Skip to Main Content
Public economics of hitchhiking species and tourism-based risk to ecosystem servicesAuthor(s): Travis W. Warziniack; David Finnoff; Jason F. Shogren
Source: Resource and Energy Economics. 35: 277-294.
Publication Series: Scientific Journal (JRNL)
Station: Rocky Mountain Research Station
Download Publication (471.3 KB)
DescriptionThis paper is the first to examine the public economics of exportbased externalities arising within the provisioning of ecosystem services, with direct application to policies to prevent the spread of hitchhiking invasive species. We find when risk enters through exports, policy makers face a tradeoff between welfare improvements and reducing risk of invasion. Estimates of visitor demand elasticity for ecotourism are low, so price policies are not likely to reduce risk, though they can raise tax revenue. If demand is elastic enough to reduce risk, trade effects can cause loss of income greater than the risk of the invasion. The paper is motivated by the expansion of invasive species' within the United States. We apply our model to the specific example of quagga and zebra mussels invasion into the U.S. Pacific Northwest.
- You may send email to firstname.lastname@example.org to request a hard copy of this publication.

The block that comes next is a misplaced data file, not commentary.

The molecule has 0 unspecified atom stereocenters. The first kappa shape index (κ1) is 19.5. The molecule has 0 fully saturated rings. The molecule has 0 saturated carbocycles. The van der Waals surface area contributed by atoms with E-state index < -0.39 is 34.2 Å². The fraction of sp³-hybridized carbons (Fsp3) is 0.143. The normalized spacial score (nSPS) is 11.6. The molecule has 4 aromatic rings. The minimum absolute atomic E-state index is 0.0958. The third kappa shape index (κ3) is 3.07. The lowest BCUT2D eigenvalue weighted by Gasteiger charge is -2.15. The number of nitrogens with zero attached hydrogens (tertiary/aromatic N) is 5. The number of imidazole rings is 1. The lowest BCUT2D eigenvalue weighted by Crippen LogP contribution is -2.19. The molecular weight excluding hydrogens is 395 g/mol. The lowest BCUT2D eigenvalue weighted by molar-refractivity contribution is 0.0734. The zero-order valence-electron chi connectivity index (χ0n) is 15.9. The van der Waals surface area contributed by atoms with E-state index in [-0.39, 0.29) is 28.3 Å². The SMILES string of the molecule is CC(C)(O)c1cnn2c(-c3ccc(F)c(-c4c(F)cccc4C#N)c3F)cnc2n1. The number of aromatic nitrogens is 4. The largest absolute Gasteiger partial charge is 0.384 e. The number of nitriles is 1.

- (Please specify exactly which publication you are requesting and your mailing address.)
- We recommend that you also print this page and attach it to the printout of the article, to retain the full citation information.
- This article was written and prepared by U.S. Government employees on official time, and is therefore in the public domain.
CitationWarziniack, Travis W.; Finnoff, David; Shogren, Jason F. 2013. Public economics of hitchhiking species and tourism-based risk to ecosystem services. Resource and Energy Economics. 35: 277-294.
Keywordsenvironmental regulation, tax interactions, invasive species, environment and trade, zebra mussels
- Differences in depredation by small predators limit the use of plasticine and zebra finch eggs in artificial-nest studies
- Effects of shell morphology on mechanics of zebra and quagga mussel locomotion
- Developmental plasticity of shell morphology of quagga mussels from shallow and deep-water habitats of the Great Lakes
XML: View XML